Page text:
James B. Graham, A Vintage Vignette

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James B. Graham
A Vintage Vignette by John P. Rankin
January 14, 2011

James B. Graham was born September 17, 1794 in Bath County, Virginia, according to “The Descendants of Doctor William Simpson” (1993) by Dennis Simpson, available in the Heritage Room of the Huntsville library. His tombstone in the old Somerville Cemetery provides his birth day as September 18. James died at his plantation in Somerville, Morgan County, Alabama. He was one of the signers of a letter recommending Washington Gray as Morgan County deputy sheriff to Alabama's first governor, William Wyatt Bibb, who died in July 1820. In July 1840 James served as secretary at a meeting of the Democratic Party in Somerville. He became clerk of the county court in January 1822. Somerville was then the county seat. He became clerk of the circuit court in September 1827. Except for a four-year gap, he served in that occupation until October 1847, shortly before his death on February 21, 1849.

James married just five days before taking office as the clerk of the county court to Elizabeth Corley on January 17, 1822 in Morgan County. They had five known children: Talli B. Graham (1822-1847), James Wirt Graham, Sarah Jane Graham (married a Mr. Banks), Margaret E. M. Graham (born 1832, married John Conley in 1851), and DeKalb Graham. DeKalb was born in 1834. His mother died soon after his birth. DeKalb died unmarried in 1901 and is buried beside his father. Elizabeth may also be buried on the other side of James' grave, where there is unmarked space.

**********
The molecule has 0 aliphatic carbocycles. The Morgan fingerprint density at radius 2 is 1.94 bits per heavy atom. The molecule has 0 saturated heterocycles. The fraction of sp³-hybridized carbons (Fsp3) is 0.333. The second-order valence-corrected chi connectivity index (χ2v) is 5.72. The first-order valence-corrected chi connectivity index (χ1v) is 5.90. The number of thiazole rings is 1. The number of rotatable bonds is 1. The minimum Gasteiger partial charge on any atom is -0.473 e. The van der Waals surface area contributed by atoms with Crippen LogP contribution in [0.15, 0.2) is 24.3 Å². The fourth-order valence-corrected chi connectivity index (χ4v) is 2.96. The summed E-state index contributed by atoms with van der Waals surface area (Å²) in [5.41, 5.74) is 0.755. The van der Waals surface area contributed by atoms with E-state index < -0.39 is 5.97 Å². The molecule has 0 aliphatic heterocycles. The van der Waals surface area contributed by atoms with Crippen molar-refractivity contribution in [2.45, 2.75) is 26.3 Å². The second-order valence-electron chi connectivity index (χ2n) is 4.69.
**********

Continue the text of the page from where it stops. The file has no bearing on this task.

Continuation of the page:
On March 29, 1836, James Graham was licensed to marry Nancy Tyree Dickson in Madison County. They had seven children, with the first four being born in Somerville and the rest in Pond Beat of Madison County. The name Pond Beat is thought to have possible origin in the political district designation of the area at the south end of Redstone Arsenal today where there are many sinks or ponds that can rise and fall with the level of the Tennessee River. Additionally, there is an old definition of the word “beat” to mean “a place of habitual or frequent resort”, which could likewise apply. In any event, all of the Graham children were raised during at least part of their childhood in Pond Beat of Madison County.

The children of James and Nancy Graham were Dewitt C. Dickson Graham (1837-1867), Joseph David Graham (born 1838), Juriah James Graham (1839-1913), Virginia Zeulika Graham (born 1841), Julia Alabama Graham (1843-1927), Cass Dallas Graham (1845-1848), and Ann Lucretia Graham (1847-1848). The two youngest children died in the same year and were probably buried in the family cemetery in Pond Beat, but there are no markers for them at that location. However, the cemetery is large enough to have about 30 or more graves, and there are only four tombstones in it. Burials of her parents and her youngest children there may well be one reason that Nancy chose to be buried in Pond Beat rather than in Somerville. However, she may not have wanted to be buried beside her husband and his first wife in the Somerville Cemetery as another reason. Another oddity is that Juriah James Graham died in Birmingham while there to see a physician but she is buried in Somerville. However, her husband Charles S. Fowler is buried in the family cemetery in Pond Beat. Juriah married Charles, a son of Daniel and Mary A. Fowler of Mobile, Charles' 1827 birthplace. Charles died in 1889, so the intervening 24 years until Juriah's passing may have had something to do with the different choices of cemeteries between husband and wife. In her 1901 last will and testament Juriah left money for carrying of the Gospel to the people of Cuba plus $35 each to Wilson's Chapel and the Methodist Church at Belle Mina, where her sister Julia Graham Rankin lived. Juriah also stipulated that $10 per year was to be given to ex-slave Levi Graham as long as he lived, with Julia Rankin appointed as executor to carry out the bequeath from a fund that Juriah established for that purpose. Obviously, the family of James Graham was united in their faith but independent in their burials.

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